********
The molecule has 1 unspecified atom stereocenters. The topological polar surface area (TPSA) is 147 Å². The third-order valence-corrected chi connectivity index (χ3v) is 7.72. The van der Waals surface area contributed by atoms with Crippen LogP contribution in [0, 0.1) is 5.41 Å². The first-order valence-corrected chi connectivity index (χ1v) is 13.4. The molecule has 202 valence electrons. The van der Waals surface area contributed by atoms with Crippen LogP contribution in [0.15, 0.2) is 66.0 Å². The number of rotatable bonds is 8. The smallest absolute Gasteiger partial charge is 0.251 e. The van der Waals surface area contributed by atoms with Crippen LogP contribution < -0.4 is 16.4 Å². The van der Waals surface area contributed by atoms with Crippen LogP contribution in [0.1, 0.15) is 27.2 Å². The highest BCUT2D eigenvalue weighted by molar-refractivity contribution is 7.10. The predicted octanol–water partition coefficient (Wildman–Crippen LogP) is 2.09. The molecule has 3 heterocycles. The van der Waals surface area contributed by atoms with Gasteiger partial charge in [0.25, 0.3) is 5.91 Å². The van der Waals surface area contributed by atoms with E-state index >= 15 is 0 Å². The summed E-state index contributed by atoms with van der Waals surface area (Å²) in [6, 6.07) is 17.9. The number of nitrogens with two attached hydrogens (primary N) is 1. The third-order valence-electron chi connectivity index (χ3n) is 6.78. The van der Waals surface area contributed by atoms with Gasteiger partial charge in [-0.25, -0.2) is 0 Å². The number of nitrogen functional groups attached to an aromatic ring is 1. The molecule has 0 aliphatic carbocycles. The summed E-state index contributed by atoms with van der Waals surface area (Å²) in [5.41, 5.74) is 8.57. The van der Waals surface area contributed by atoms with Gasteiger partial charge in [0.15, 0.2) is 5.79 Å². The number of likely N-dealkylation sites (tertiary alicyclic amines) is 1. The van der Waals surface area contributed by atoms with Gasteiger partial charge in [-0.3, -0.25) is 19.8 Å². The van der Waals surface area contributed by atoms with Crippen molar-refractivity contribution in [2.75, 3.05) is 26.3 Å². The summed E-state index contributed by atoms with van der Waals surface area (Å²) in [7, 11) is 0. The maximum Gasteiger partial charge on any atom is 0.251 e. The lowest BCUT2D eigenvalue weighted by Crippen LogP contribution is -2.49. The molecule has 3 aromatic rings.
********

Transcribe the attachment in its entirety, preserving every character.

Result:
The molecule has 1 unspecified atom stereocenters. The topological polar surface area (TPSA) is 147 Å². The third-order valence-corrected chi connectivity index (χ3v) is 7.72. The van der Waals surface area contributed by atoms with Crippen LogP contribution in [0, 0.1) is 5.41 Å². The first-order valence-corrected chi connectivity index (χ1v) is 13.4. The molecule has 202 valence electrons. The van der Waals surface area contributed by atoms with Crippen LogP contribution in [0.15, 0.2) is 66.0 Å². The number of rotatable bonds is 8. The smallest absolute Gasteiger partial charge is 0.251 e. The van der Waals surface area contributed by atoms with Crippen LogP contribution < -0.4 is 16.4 Å². The van der Waals surface area contributed by atoms with Crippen LogP contribution in [0.1, 0.15) is 27.2 Å². The highest BCUT2D eigenvalue weighted by molar-refractivity contribution is 7.10. The predicted octanol–water partition coefficient (Wildman–Crippen LogP) is 2.09. The molecule has 3 heterocycles. The van der Waals surface area contributed by atoms with Gasteiger partial charge in [0.25, 0.3) is 5.91 Å². The van der Waals surface area contributed by atoms with E-state index >= 15 is 0 Å². The summed E-state index contributed by atoms with van der Waals surface area (Å²) in [6, 6.07) is 17.9. The number of nitrogens with two attached hydrogens (primary N) is 1. The third-order valence-electron chi connectivity index (χ3n) is 6.78. The van der Waals surface area contributed by atoms with Gasteiger partial charge in [-0.25, -0.2) is 0 Å². The number of nitrogen functional groups attached to an aromatic ring is 1. The molecule has 0 aliphatic carbocycles. The summed E-state index contributed by atoms with van der Waals surface area (Å²) in [5.41, 5.74) is 8.57. The van der Waals surface area contributed by atoms with Gasteiger partial charge in [0.15, 0.2) is 5.79 Å². The number of likely N-dealkylation sites (tertiary alicyclic amines) is 1. The van der Waals surface area contributed by atoms with Gasteiger partial charge in [-0.3, -0.25) is 19.8 Å². The van der Waals surface area contributed by atoms with Crippen molar-refractivity contribution in [2.75, 3.05) is 26.3 Å². The summed E-state index contributed by atoms with van der Waals surface area (Å²) in [7, 11) is 0. The maximum Gasteiger partial charge on any atom is 0.251 e. The lowest BCUT2D eigenvalue weighted by Crippen LogP contribution is -2.49. The molecule has 3 aromatic rings.